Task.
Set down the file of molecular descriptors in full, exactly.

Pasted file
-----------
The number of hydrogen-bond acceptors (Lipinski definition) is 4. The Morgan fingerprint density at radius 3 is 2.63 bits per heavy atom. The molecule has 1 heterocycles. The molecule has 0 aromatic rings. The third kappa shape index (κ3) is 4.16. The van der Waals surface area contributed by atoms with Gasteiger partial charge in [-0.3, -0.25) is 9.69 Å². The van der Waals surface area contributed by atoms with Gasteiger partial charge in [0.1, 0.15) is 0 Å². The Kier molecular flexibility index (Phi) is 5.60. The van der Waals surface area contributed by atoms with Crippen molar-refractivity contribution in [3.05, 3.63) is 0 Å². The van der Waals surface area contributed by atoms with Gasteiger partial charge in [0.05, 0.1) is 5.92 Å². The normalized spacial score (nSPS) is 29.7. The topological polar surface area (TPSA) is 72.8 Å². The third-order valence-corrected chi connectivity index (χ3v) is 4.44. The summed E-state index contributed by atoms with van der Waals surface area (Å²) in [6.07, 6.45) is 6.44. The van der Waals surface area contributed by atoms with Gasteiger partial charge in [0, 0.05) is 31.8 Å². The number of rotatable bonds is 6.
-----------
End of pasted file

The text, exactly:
The number of hydrogen-bond acceptors (Lipinski definition) is 4. The Morgan fingerprint density at radius 3 is 2.63 bits per heavy atom. The molecule has 1 heterocycles. The molecule has 0 aromatic rings. The third kappa shape index (κ3) is 4.16. The van der Waals surface area contributed by atoms with Gasteiger partial charge in [-0.3, -0.25) is 9.69 Å². The van der Waals surface area contributed by atoms with Gasteiger partial charge in [0.1, 0.15) is 0 Å². The Kier molecular flexibility index (Phi) is 5.60. The van der Waals surface area contributed by atoms with Crippen molar-refractivity contribution in [3.05, 3.63) is 0 Å². The van der Waals surface area contributed by atoms with Gasteiger partial charge in [0.05, 0.1) is 5.92 Å². The normalized spacial score (nSPS) is 29.7. The topological polar surface area (TPSA) is 72.8 Å². The third-order valence-corrected chi connectivity index (χ3v) is 4.44. The summed E-state index contributed by atoms with van der Waals surface area (Å²) in [6.07, 6.45) is 6.44. The van der Waals surface area contributed by atoms with Gasteiger partial charge in [0, 0.05) is 31.8 Å². The number of rotatable bonds is 6.